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Candidates debate future of waterfront

By RAELYNN RICARTE

News staff writer

April 30

Four sets of candidates for local elected offices aired vastly different viewpoints at Tuesday’s public forum that was sponsored by the Hood River County Chamber of Commerce.

Marva Janik and John Randall, both vying for Position 4 on the Cascade Locks Port Commission, arrived at Waucoma Center with opposite stands on a tribal gambling casino.

“While I don’t support gambling for gambling itself, I wholeheartedly support this casino being in Cascade Locks and the economic opportunities it will bring,” said Janik.

“I believe the casino proposed for Cascade Locks is not a good idea; it brings in too many variables. The long-term problems will far outweigh the benefits,” said Randall.

Polarized opinions were expressed over the cause of “gridlock” in Hood River waterfront planning by Brian Carlstrom, representing candidate Dr. Lars Bergstrom, and incumbent Fred Duckwall. Both men are seeking the Position 1 seat on the Hood River Port Commission and addressed the merits of Measure 14-16, a failed 2003 citizen initiative to preserve all of the land north of Portway Avenue for a public park. The measure was ruled illegal by the state Land Use Board of Appeals because it circumvented the existing laws for rezoning property.

“Not one person Lars has talked with (on campaign trail) was happy about how the port is wasting money on legal fees and consultants to act against the will of the city and the people,” said Carlstrom.

“The citizen initiative created the gridlock. Work had to stop on waterfront planning until we could get a legal determination to avoid a lawsuit from either side,” said Duckwall.

The debate over how much consideration should be given to the measure continued between Cory Roeseler and incumbent Don Hosford. The two individuals are competing for the Position 2 seat on the Hood River port board.

“The voters have made their clear preference for land use known and our port has failed to represent its constituents,” said Roeseler.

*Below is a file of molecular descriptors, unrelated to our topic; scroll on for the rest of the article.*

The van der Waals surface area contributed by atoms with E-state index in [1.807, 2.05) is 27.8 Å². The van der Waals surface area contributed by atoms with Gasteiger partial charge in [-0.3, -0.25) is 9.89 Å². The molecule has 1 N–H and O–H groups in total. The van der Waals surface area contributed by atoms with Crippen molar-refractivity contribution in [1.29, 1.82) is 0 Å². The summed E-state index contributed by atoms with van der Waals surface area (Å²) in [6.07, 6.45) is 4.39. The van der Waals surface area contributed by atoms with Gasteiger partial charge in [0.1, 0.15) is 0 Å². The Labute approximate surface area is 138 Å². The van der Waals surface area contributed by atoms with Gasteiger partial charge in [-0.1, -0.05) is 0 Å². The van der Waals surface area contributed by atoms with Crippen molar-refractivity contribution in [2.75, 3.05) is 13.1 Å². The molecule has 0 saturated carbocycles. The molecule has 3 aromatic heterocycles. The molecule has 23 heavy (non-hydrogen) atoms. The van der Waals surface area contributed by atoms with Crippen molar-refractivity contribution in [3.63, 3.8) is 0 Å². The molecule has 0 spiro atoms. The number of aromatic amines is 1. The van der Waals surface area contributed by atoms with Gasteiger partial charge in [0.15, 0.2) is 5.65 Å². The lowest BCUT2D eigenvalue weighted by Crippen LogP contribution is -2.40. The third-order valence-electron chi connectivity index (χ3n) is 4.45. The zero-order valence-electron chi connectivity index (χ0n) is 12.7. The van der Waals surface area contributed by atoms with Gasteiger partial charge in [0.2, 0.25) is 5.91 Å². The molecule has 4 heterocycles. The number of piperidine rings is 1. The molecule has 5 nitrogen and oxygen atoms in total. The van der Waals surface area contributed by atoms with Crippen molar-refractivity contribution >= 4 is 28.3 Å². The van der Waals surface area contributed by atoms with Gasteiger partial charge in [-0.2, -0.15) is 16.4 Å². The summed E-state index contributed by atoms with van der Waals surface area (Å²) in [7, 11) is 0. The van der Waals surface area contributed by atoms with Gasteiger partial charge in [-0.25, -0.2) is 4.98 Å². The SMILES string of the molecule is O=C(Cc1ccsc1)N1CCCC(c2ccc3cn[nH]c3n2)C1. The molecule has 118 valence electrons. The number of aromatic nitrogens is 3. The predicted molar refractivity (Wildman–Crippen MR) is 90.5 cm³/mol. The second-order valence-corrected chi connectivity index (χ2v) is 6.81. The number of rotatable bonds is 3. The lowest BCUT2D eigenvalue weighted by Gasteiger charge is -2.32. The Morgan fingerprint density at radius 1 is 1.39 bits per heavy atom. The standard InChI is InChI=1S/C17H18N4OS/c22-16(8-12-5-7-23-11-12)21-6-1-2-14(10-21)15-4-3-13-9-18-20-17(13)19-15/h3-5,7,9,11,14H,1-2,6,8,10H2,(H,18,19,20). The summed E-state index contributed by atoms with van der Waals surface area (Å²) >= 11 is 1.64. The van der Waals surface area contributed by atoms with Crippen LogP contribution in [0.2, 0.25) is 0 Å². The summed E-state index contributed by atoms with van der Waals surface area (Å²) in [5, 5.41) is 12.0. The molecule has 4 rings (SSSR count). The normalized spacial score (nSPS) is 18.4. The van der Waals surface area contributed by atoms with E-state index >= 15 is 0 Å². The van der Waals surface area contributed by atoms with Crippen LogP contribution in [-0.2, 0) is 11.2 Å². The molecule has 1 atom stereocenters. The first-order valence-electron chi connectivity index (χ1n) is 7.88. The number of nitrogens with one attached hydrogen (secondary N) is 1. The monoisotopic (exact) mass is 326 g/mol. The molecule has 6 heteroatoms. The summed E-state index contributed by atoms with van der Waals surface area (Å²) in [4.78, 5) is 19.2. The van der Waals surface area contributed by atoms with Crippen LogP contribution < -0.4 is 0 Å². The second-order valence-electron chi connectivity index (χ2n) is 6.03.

“The illegal initiative created gridlock, cost the city about $4,000, and was only voted on by 11 percent of the port’s constituents,” said Hosford.

However, in spite of vastly contrasting opinions between contenders, only candidate Craig Marquardo attacked his opponent’s credentials. He claimed that Kathy Watson, who now occupies Position 3 on the Hood River port board, had condoned the “destruction of valuable forest land” through her environmental consulting work with Mt. Hood Meadows. He also questioned why she and her husband, Stuart, had recently opened a restaurant in Bingen and “not in the town she is responsible for economic growth in.”

“I think this election is about character. I think it is about integrity,” Marquardo said. “I think it is about honesty. If you were not going to vote for me because you weren’t sure of what I have or haven’t done in the past — you should certainly now vote for me because of what we know my opponent has done in the present. If it comes down to the devil you know and the devil you don’t, I can assure you that the devil you know cares very little about what you think,” said Marquardo.

Watson did not take the gauntlet thrown down by Marquardo, in spite of recent publicity about his controversial past. Instead she quipped, “Then I must be the devil with the blue dress on,” and proceeded to outline how her experience in the communications field benefited the port.

“I have always worked to be a connector and not a divider. I think there are a lot of goodhearted people in this community and I can work with anyone,” she said.

Janik felt the casino proposed by the Confederated Tribes of Warm Springs would bring in revenue needed to upgrade public safety facilities, such as the fire station, and educational programs. She also felt the tourist attraction would draw in other businesses to help the city overcome its current economic woes.

Randall said Cascade Locks had always been a “bedroom community” with a large percentage of the work force commuting for employment. He did not believe the town was “going to die or wither on the vine” without the casino — which would bring more crime and addiction problems.

Both candidates earned praise from Roeseler, who said, “With the casino coming in and all of the controversy, I admire both of you for having the guts to stand there and talk about the issue.”

Carlstrom, speaking for Bergstrom, raised an unusual suggestion during the April 26 forum. He said that the bridge toll should only be charged for those traveling southbound, to eliminate traffic backups on the Oregon side of Highway 35. He said a one-way $1.50 fee would allow the port to retain its revenue stream and lower the accident potential at on and off ramps to Interstate 84.

Duckwall said the Oregon State Department of Transportation was already working on a plan to address the traffic congestion along the state highway. He did not comment on Carlstrom’s recommendation for the bridge toll.

Both Carlstrom and Roeseler agreed that all of the land north of Portway should be deeded over the city for a public park.

Duckwall and Hosford countered that the port had already dedicated half of its waterfront holdings for recreation and needed to also focus on economic development.

Marquardo accused the current port board of being in “direct opposition” to public opinion on almost every major waterfront development decision.

Watson said the working relationship between port, city and and citizens had dramatically improved in the past few months — and was getting better every day.

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